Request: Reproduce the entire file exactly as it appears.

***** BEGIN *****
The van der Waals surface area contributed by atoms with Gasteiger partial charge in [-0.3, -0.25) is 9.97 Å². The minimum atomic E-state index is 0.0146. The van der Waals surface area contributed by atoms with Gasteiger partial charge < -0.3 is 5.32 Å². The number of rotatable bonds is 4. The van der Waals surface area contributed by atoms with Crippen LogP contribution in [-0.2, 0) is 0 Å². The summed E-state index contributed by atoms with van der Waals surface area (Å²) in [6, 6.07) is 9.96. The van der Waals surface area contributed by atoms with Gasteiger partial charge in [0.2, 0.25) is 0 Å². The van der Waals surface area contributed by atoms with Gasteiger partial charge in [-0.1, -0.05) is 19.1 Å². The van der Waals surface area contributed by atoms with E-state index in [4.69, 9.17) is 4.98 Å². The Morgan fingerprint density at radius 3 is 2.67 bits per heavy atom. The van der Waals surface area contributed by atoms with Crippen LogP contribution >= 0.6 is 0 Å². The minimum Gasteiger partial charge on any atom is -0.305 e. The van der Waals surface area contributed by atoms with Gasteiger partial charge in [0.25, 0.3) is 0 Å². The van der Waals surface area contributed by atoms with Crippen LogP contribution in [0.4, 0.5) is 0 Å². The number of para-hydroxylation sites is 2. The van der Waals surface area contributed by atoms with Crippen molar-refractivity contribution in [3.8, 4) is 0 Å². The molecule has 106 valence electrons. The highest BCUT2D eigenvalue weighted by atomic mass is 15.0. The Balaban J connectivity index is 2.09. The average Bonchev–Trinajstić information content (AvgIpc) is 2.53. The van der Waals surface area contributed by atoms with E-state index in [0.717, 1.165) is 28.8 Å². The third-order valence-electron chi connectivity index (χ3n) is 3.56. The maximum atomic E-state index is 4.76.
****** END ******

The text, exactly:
The van der Waals surface area contributed by atoms with Gasteiger partial charge in [-0.3, -0.25) is 9.97 Å². The minimum atomic E-state index is 0.0146. The van der Waals surface area contributed by atoms with Gasteiger partial charge < -0.3 is 5.32 Å². The number of rotatable bonds is 4. The van der Waals surface area contributed by atoms with Crippen LogP contribution in [-0.2, 0) is 0 Å². The summed E-state index contributed by atoms with van der Waals surface area (Å²) in [6, 6.07) is 9.96. The van der Waals surface area contributed by atoms with Gasteiger partial charge in [0.2, 0.25) is 0 Å². The van der Waals surface area contributed by atoms with Gasteiger partial charge in [-0.1, -0.05) is 19.1 Å². The van der Waals surface area contributed by atoms with E-state index in [4.69, 9.17) is 4.98 Å². The Morgan fingerprint density at radius 3 is 2.67 bits per heavy atom. The van der Waals surface area contributed by atoms with Crippen LogP contribution >= 0.6 is 0 Å². The minimum Gasteiger partial charge on any atom is -0.305 e. The van der Waals surface area contributed by atoms with Gasteiger partial charge in [0.25, 0.3) is 0 Å². The van der Waals surface area contributed by atoms with Crippen LogP contribution in [0.4, 0.5) is 0 Å². The number of para-hydroxylation sites is 2. The van der Waals surface area contributed by atoms with Crippen molar-refractivity contribution in [3.8, 4) is 0 Å². The molecule has 106 valence electrons. The highest BCUT2D eigenvalue weighted by atomic mass is 15.0. The Balaban J connectivity index is 2.09. The average Bonchev–Trinajstić information content (AvgIpc) is 2.53. The van der Waals surface area contributed by atoms with E-state index in [0.717, 1.165) is 28.8 Å². The third-order valence-electron chi connectivity index (χ3n) is 3.56. The maximum atomic E-state index is 4.76.